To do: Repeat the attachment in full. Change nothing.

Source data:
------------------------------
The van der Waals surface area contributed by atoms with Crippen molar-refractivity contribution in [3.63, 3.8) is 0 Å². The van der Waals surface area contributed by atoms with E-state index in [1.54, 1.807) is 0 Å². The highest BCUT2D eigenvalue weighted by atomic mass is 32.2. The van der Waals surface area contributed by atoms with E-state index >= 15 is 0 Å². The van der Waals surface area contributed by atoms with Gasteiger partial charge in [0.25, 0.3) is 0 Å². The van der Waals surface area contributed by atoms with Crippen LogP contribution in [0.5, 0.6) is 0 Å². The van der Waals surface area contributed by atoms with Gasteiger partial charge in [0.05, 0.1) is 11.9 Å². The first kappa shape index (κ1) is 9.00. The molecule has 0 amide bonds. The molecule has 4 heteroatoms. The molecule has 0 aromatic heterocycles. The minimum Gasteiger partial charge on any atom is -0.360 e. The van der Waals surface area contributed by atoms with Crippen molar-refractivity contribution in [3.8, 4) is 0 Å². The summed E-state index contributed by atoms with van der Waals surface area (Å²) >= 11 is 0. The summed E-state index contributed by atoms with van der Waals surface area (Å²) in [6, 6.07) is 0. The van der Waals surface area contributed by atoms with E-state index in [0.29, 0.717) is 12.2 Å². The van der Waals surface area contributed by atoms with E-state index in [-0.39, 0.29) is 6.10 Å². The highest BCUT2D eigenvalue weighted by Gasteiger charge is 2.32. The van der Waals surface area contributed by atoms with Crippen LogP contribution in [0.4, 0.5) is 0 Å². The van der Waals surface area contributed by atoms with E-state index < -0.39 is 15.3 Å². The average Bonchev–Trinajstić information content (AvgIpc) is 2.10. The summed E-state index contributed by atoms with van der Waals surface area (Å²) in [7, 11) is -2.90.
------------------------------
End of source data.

The van der Waals surface area contributed by atoms with Crippen molar-refractivity contribution in [3.63, 3.8) is 0 Å². The van der Waals surface area contributed by atoms with E-state index in [1.54, 1.807) is 0 Å². The highest BCUT2D eigenvalue weighted by atomic mass is 32.2. The van der Waals surface area contributed by atoms with E-state index >= 15 is 0 Å². The van der Waals surface area contributed by atoms with Gasteiger partial charge in [0.25, 0.3) is 0 Å². The van der Waals surface area contributed by atoms with Crippen LogP contribution in [0.5, 0.6) is 0 Å². The van der Waals surface area contributed by atoms with Gasteiger partial charge in [0.05, 0.1) is 11.9 Å². The first kappa shape index (κ1) is 9.00. The molecule has 0 amide bonds. The molecule has 4 heteroatoms. The molecule has 0 aromatic heterocycles. The minimum Gasteiger partial charge on any atom is -0.360 e. The van der Waals surface area contributed by atoms with Crippen molar-refractivity contribution in [3.8, 4) is 0 Å². The summed E-state index contributed by atoms with van der Waals surface area (Å²) >= 11 is 0. The summed E-state index contributed by atoms with van der Waals surface area (Å²) in [6, 6.07) is 0. The van der Waals surface area contributed by atoms with E-state index in [0.29, 0.717) is 12.2 Å². The van der Waals surface area contributed by atoms with E-state index in [-0.39, 0.29) is 6.10 Å². The highest BCUT2D eigenvalue weighted by Gasteiger charge is 2.32. The van der Waals surface area contributed by atoms with Crippen LogP contribution in [0.4, 0.5) is 0 Å². The van der Waals surface area contributed by atoms with E-state index < -0.39 is 15.3 Å². The average Bonchev–Trinajstić information content (AvgIpc) is 2.10. The summed E-state index contributed by atoms with van der Waals surface area (Å²) in [7, 11) is -2.90.